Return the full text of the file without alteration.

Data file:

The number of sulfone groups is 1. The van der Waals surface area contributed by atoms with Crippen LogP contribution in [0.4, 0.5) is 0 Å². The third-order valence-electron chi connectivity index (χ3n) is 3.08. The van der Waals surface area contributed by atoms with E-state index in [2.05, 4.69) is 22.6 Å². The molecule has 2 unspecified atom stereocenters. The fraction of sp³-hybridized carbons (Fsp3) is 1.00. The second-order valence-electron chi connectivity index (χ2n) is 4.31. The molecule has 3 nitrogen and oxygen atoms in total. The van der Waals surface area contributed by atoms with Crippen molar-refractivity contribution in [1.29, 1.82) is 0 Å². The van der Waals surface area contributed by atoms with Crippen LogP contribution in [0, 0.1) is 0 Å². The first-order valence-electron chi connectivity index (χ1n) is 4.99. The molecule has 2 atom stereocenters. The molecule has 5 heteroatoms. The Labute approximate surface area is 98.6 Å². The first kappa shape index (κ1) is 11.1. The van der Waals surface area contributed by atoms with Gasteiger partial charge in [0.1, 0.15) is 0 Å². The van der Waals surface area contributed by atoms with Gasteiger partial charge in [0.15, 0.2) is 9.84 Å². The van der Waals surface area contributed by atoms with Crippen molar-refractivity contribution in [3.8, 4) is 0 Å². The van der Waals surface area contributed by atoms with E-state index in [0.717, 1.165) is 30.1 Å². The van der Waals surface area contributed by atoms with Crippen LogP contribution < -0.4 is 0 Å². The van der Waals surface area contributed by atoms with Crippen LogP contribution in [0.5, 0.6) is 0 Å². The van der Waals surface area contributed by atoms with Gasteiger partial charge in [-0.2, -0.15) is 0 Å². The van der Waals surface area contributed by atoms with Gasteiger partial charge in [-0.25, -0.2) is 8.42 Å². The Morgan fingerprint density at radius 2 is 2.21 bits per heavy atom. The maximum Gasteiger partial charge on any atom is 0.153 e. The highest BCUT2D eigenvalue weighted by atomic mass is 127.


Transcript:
The number of sulfone groups is 1. The van der Waals surface area contributed by atoms with Crippen LogP contribution in [0.4, 0.5) is 0 Å². The third-order valence-electron chi connectivity index (χ3n) is 3.08. The van der Waals surface area contributed by atoms with E-state index in [2.05, 4.69) is 22.6 Å². The molecule has 2 unspecified atom stereocenters. The fraction of sp³-hybridized carbons (Fsp3) is 1.00. The second-order valence-electron chi connectivity index (χ2n) is 4.31. The molecule has 3 nitrogen and oxygen atoms in total. The van der Waals surface area contributed by atoms with Crippen molar-refractivity contribution in [1.29, 1.82) is 0 Å². The van der Waals surface area contributed by atoms with Crippen LogP contribution in [0, 0.1) is 0 Å². The first-order valence-electron chi connectivity index (χ1n) is 4.99. The molecule has 2 atom stereocenters. The molecule has 5 heteroatoms. The Labute approximate surface area is 98.6 Å². The first kappa shape index (κ1) is 11.1. The van der Waals surface area contributed by atoms with Gasteiger partial charge in [0.1, 0.15) is 0 Å². The van der Waals surface area contributed by atoms with Gasteiger partial charge in [0.15, 0.2) is 9.84 Å². The van der Waals surface area contributed by atoms with Crippen molar-refractivity contribution in [3.8, 4) is 0 Å². The van der Waals surface area contributed by atoms with E-state index in [0.717, 1.165) is 30.1 Å². The van der Waals surface area contributed by atoms with Crippen LogP contribution < -0.4 is 0 Å². The van der Waals surface area contributed by atoms with Crippen LogP contribution in [0.5, 0.6) is 0 Å². The van der Waals surface area contributed by atoms with Gasteiger partial charge in [-0.2, -0.15) is 0 Å². The van der Waals surface area contributed by atoms with Gasteiger partial charge in [-0.25, -0.2) is 8.42 Å². The Morgan fingerprint density at radius 2 is 2.21 bits per heavy atom. The maximum Gasteiger partial charge on any atom is 0.153 e. The highest BCUT2D eigenvalue weighted by atomic mass is 127.